28 March 2014
University event helps local schools predict future technology
Preston’s budding scientists have been back to the future with help from the University of Central Lancashire (UCLan) as they predicted what technological advances will be made in years to come.
Year 9 pupils from Fulwood Academy, Longridge High School and Our Lady’s Catholic High School came to UCLan for a Dragons’ Den style event to present their ideas for future technology, gathered during National Science Week, to a panel of engineering and science experts from a range of industries.
Longridge High School’s idea of a car that runs on hydrogen fuel cells, has facial recognition software and can drive itself impressed the judges from BAE Systems, Alstom Transport, STEMFirst and STEMNet. Other ideas included a solar powered car, a bubble shuttle caravan that can travel in space and a train powered by a hydrogen jet system.
Dr Joanne Bibby, Lecturer in astronomy, physics and maths at UCLan, organised the event with the Ogden Trust which encourages and promotes the teaching and learning of physics. She said: “We were impressed with the innovative ideas that the pupils came up with and the ways they applied their science, maths, engineering and technology knowledge to the challenge.
“Working with the Ogden Trust we’re able to inspire and enthuse young people about science and show them how it can be applied to real life.”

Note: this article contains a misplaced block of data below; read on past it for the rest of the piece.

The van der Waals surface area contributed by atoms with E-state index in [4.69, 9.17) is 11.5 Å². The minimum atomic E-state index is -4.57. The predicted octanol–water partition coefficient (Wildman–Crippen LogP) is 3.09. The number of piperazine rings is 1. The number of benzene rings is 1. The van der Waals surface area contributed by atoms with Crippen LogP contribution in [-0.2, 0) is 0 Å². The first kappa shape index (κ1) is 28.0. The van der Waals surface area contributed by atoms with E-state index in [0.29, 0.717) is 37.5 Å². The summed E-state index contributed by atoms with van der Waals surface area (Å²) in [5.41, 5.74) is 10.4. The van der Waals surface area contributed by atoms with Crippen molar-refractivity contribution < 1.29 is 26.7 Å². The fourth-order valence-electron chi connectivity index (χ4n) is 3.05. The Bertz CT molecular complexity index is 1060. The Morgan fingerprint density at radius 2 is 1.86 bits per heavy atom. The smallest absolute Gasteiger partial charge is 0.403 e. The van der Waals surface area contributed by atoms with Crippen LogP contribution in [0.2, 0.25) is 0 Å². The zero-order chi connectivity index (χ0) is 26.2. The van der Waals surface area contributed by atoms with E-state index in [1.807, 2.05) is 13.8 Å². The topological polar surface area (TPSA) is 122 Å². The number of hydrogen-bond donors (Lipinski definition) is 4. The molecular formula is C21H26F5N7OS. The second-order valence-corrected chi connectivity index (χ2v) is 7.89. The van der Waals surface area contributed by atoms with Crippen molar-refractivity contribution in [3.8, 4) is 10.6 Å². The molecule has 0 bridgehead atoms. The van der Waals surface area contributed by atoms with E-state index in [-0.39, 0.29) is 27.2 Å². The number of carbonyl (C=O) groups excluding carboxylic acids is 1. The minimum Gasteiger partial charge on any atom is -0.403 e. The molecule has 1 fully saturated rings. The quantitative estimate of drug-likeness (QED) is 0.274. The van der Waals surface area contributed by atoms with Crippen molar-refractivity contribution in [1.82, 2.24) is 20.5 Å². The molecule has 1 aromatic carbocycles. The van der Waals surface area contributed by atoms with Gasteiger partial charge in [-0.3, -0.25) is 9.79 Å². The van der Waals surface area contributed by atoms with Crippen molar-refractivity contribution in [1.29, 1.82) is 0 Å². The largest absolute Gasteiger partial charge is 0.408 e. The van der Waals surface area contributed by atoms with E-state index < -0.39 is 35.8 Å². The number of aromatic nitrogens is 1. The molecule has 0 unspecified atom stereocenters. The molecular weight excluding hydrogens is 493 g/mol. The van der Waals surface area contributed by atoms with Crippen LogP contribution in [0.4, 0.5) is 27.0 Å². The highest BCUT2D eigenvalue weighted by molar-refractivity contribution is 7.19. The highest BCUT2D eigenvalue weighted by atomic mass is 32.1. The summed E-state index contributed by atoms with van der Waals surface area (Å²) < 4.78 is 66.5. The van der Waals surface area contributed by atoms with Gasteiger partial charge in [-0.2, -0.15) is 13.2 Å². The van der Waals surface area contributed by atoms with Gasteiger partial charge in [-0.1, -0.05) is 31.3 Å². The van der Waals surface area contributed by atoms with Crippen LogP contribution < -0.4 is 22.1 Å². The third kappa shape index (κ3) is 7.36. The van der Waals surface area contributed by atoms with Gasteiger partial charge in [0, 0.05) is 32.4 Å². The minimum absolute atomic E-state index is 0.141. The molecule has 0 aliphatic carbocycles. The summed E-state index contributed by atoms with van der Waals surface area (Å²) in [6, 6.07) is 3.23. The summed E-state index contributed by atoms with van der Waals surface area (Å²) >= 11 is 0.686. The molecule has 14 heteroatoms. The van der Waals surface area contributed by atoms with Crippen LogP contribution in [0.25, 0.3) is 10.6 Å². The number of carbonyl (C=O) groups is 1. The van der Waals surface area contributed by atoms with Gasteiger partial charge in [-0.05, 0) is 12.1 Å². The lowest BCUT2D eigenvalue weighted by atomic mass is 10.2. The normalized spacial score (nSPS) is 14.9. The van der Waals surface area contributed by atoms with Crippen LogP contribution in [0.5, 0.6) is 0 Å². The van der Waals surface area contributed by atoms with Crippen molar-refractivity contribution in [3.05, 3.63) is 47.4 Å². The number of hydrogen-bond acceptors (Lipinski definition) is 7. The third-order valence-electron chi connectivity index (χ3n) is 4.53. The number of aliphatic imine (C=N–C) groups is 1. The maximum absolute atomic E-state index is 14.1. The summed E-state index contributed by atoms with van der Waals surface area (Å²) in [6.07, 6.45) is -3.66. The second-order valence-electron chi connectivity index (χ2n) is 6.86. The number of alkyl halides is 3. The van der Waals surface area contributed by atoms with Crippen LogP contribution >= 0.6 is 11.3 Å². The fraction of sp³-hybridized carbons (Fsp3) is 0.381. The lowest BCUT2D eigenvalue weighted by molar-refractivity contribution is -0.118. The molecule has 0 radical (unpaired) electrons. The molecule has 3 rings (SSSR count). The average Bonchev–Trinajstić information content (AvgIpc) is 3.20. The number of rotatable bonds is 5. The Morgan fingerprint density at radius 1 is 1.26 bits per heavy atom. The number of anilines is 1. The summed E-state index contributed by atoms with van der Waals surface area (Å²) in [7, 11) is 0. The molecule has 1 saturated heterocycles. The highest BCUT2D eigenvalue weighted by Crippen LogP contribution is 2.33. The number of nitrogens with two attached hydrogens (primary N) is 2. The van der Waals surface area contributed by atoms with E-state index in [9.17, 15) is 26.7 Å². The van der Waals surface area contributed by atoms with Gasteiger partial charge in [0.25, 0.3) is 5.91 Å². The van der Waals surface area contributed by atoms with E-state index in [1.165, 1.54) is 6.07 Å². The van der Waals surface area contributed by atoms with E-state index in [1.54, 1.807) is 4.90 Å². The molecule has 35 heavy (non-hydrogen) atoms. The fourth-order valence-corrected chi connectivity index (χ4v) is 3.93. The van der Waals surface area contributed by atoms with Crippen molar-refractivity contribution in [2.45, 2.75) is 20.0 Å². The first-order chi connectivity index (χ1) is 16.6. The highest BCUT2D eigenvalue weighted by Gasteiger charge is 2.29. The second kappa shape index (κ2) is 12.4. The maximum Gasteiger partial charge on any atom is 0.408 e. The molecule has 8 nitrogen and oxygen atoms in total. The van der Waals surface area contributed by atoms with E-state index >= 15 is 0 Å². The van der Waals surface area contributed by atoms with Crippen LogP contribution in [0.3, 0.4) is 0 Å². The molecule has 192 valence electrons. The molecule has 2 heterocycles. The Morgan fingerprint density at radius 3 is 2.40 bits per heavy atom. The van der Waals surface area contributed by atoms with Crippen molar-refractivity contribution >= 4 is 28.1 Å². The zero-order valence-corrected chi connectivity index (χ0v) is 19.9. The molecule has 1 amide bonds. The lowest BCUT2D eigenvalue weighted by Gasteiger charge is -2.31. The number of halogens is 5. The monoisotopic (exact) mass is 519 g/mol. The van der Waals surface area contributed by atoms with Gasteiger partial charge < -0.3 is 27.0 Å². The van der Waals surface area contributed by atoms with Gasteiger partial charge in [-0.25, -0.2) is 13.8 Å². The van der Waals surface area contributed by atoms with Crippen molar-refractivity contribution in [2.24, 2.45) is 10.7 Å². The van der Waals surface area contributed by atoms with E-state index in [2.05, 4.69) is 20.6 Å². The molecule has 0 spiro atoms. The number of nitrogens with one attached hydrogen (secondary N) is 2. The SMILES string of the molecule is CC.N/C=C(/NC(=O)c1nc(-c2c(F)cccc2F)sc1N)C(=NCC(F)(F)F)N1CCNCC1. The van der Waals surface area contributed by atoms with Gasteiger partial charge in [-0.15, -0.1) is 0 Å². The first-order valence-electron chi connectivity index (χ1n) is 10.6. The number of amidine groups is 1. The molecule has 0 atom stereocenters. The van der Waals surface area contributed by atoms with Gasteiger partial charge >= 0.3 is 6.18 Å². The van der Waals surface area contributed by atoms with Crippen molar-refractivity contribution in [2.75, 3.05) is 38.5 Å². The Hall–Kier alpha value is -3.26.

"We were impressed with the innovative ideas that the pupils came up with and the ways they applied their science, maths, engineering and technology knowledge to the challenge."
Alongside the Dragons’ Den presentations the pupils also learned that Spiderman’s heightened senses and his ability to walk up walls may be more science fact that science fiction through the Science of Superheroes workshop host by UCLan engineering lecturer Dr Matt Dickinson.
The schools also took part in the TED Marshmallow challenge, organised by the North West Aerospace Alliance, to build the tallest free-standing structure out of 20 sticks of spaghetti, one yard of tape, one yard of string, and one marshmallow in 18 minutes; all in the name of team building and creativity.
"I thought these things only happened in films so it’s been really interesting to learn that some of the things we see in science fiction is staring to become possible and how it is done."
Toyosi Adetole, 13, from Our Lady’s Catholic High School commented: “I enjoyed learning about aerospace and taking part in the marshmallow challenge; although it was a hard I learned how to solve my own problems.”
All pupils received a Bronze CREST award from the British Science Association for their projects and taking part in the event.